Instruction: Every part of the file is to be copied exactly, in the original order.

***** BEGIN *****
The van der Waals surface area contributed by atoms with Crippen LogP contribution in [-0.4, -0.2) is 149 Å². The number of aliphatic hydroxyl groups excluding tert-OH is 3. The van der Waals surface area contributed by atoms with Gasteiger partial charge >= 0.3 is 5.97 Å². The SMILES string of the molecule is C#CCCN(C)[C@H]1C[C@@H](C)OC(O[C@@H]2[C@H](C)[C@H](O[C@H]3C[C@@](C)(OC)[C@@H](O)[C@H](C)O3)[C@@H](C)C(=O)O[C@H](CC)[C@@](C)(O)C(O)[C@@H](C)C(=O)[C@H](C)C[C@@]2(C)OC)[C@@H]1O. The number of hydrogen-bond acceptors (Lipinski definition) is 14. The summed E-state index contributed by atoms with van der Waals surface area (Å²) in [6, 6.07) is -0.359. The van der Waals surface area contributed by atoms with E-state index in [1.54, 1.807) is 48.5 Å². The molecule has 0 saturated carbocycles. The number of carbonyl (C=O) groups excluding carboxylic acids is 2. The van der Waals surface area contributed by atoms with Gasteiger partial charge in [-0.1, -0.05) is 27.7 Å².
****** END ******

The van der Waals surface area contributed by atoms with Crippen LogP contribution in [-0.4, -0.2) is 149 Å². The number of aliphatic hydroxyl groups excluding tert-OH is 3. The van der Waals surface area contributed by atoms with Gasteiger partial charge >= 0.3 is 5.97 Å². The SMILES string of the molecule is C#CCCN(C)[C@H]1C[C@@H](C)OC(O[C@@H]2[C@H](C)[C@H](O[C@H]3C[C@@](C)(OC)[C@@H](O)[C@H](C)O3)[C@@H](C)C(=O)O[C@H](CC)[C@@](C)(O)C(O)[C@@H](C)C(=O)[C@H](C)C[C@@]2(C)OC)[C@@H]1O. The number of hydrogen-bond acceptors (Lipinski definition) is 14. The summed E-state index contributed by atoms with van der Waals surface area (Å²) in [6, 6.07) is -0.359. The van der Waals surface area contributed by atoms with E-state index in [1.54, 1.807) is 48.5 Å². The molecule has 0 saturated carbocycles. The number of carbonyl (C=O) groups excluding carboxylic acids is 2. The van der Waals surface area contributed by atoms with Gasteiger partial charge in [-0.1, -0.05) is 27.7 Å².